So what exactly are you doing when you add more RAM to your system? How do you choose the right RAM? And once you've opened up that laptop, how do you install RAM correctly?
When most people refer to a computer's "memory," they're talking about random access memory, or RAM. RAM is considered important to your laptop's central processing unit (CPU), because memory allows you to run several programs at once without too much interruption. How do you know if you need more RAM, though?
The telltale sign of too little RAM is slow performance. Usually, when you purchase a new laptop, it takes very little time to start the computer and run its existing programs. But as you add files and perform more tasks simultaneously, things start to slow down. If you boot up your computer and it takes several minutes for everything to work properly, chances are you could use more RAM.
Fortunately, adding RAM to your laptop is probably the easiest and most inexpensive method to boost computer performance. Even getting a new CPU for your laptop might not do as much as adding RAM. But if you do a little bit of searching on the topic of RAM, you'll find there are several different kinds and many different sizes available. What's the right RAM for your computer?
First of all, you need to judge the performance of your laptop and ask yourself what kind of work you'll be doing. If you play games on your laptop or run lots of programs that take up a lot of processing power, you'll want a good amount of RAM -- 2 GB of RAM or more. If you're using your laptop for simple day-to-day work, you probably won't need more than 512 MB of memory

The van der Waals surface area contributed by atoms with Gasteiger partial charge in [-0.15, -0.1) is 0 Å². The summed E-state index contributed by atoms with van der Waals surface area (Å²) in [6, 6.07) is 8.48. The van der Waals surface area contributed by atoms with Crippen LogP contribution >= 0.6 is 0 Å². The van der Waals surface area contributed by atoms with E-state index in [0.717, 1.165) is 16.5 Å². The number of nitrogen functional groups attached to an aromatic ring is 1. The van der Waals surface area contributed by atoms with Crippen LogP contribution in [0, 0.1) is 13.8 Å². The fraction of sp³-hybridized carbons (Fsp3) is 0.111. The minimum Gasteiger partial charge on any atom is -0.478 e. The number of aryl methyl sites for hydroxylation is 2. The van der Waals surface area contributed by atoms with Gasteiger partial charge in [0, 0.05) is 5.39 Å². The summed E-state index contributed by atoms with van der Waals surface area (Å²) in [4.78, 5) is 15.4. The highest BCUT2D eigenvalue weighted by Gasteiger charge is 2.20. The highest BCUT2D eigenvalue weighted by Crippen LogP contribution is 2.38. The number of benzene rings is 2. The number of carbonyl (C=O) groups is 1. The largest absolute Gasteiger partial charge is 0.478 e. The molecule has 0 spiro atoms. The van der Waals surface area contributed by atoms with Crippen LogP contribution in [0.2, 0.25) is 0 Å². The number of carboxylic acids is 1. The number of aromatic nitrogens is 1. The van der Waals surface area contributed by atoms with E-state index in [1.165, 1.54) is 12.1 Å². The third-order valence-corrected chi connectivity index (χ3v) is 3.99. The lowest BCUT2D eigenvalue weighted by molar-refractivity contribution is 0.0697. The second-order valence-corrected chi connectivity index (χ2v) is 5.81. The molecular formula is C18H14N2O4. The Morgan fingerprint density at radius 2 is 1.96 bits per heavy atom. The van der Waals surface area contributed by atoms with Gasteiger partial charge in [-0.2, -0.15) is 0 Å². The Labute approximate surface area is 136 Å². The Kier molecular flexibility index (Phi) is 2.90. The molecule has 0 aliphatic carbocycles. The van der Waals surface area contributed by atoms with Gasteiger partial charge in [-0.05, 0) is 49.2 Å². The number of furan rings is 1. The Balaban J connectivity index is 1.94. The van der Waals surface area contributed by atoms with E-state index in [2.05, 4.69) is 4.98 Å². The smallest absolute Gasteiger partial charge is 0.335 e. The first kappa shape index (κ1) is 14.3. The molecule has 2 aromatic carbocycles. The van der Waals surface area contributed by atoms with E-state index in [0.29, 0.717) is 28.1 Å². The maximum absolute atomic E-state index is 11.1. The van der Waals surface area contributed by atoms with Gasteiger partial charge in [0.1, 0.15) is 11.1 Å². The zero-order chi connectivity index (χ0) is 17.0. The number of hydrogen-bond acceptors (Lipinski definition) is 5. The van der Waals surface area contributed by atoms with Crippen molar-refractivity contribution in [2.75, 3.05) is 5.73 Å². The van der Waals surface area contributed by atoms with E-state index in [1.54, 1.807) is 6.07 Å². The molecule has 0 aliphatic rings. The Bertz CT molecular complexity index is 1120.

So once you've chosen the right kind of RAM, how do you get it into your laptop?
Once you've purchased the necessary RAM module, you're ready to add more memory to your computer. Before you start anything, make sure the laptop is completely turned off and unplugged from any power sources for the sake of safety. It's also recommended that you use an antistatic wrist strap while you're handling a RAM module.
Once everything is powered down, you'll need to find the memory compartment door. Different manufacturers put these slots in different places, but on most laptops, you'll find a small door on the underside of the machine. Using the appropriate screwdriver, open the door and take a look inside. There are typically two slots for RAM. If both slots are full, you'll have to remove one of the modules and replace it with a module with more memory to upgrade your laptop's RAM. You can remove a RAM module by pressing on the little ejector clips that hold the module in place. If one of the slots is empty, you can simply place the new module in the slot. Adding a module is fairly straightforward -- it should just slide into place and, once you give it a little push, it'll lock down with the help of the clips. Again, your experience may be different depending on the company that made your computer, so make sure to check your owner's manual or support Web site before you start opening your laptop's case.
Once you have everything back into place, replace the access door and turn on your computer. If everything goes well, your laptop should automatically recognize the extra memory. You'll find that your computer will boot much faster, run applications more smoothly and switch between programs with less lag time.
For lots more information on RAM, laptops and computer technology, see the links on the next page.